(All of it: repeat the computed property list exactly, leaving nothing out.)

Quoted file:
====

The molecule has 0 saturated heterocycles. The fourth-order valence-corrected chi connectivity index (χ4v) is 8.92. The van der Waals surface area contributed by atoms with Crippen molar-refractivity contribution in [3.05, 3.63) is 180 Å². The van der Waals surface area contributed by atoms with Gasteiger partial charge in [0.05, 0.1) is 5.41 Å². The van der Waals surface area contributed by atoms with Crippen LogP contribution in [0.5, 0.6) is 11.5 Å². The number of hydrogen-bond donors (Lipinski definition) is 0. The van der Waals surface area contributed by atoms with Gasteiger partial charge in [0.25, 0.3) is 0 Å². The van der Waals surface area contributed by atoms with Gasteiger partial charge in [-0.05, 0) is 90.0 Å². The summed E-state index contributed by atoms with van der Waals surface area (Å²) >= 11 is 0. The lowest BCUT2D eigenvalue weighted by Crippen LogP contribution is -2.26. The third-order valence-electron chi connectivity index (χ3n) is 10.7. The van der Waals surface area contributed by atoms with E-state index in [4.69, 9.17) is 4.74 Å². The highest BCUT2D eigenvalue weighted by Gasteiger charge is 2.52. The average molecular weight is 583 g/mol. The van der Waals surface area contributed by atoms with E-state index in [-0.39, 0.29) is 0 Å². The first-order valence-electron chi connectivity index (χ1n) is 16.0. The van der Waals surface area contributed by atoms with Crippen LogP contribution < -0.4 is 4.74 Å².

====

The molecule has 0 saturated heterocycles. The fourth-order valence-corrected chi connectivity index (χ4v) is 8.92. The van der Waals surface area contributed by atoms with Crippen molar-refractivity contribution in [3.05, 3.63) is 180 Å². The van der Waals surface area contributed by atoms with Gasteiger partial charge in [0.05, 0.1) is 5.41 Å². The van der Waals surface area contributed by atoms with Crippen LogP contribution in [0.5, 0.6) is 11.5 Å². The number of hydrogen-bond donors (Lipinski definition) is 0. The van der Waals surface area contributed by atoms with Gasteiger partial charge in [0.25, 0.3) is 0 Å². The van der Waals surface area contributed by atoms with Gasteiger partial charge in [-0.05, 0) is 90.0 Å². The summed E-state index contributed by atoms with van der Waals surface area (Å²) >= 11 is 0. The lowest BCUT2D eigenvalue weighted by Crippen LogP contribution is -2.26. The third-order valence-electron chi connectivity index (χ3n) is 10.7. The van der Waals surface area contributed by atoms with E-state index in [4.69, 9.17) is 4.74 Å². The highest BCUT2D eigenvalue weighted by Gasteiger charge is 2.52. The average molecular weight is 583 g/mol. The van der Waals surface area contributed by atoms with E-state index in [-0.39, 0.29) is 0 Å². The first-order valence-electron chi connectivity index (χ1n) is 16.0. The van der Waals surface area contributed by atoms with Crippen LogP contribution < -0.4 is 4.74 Å².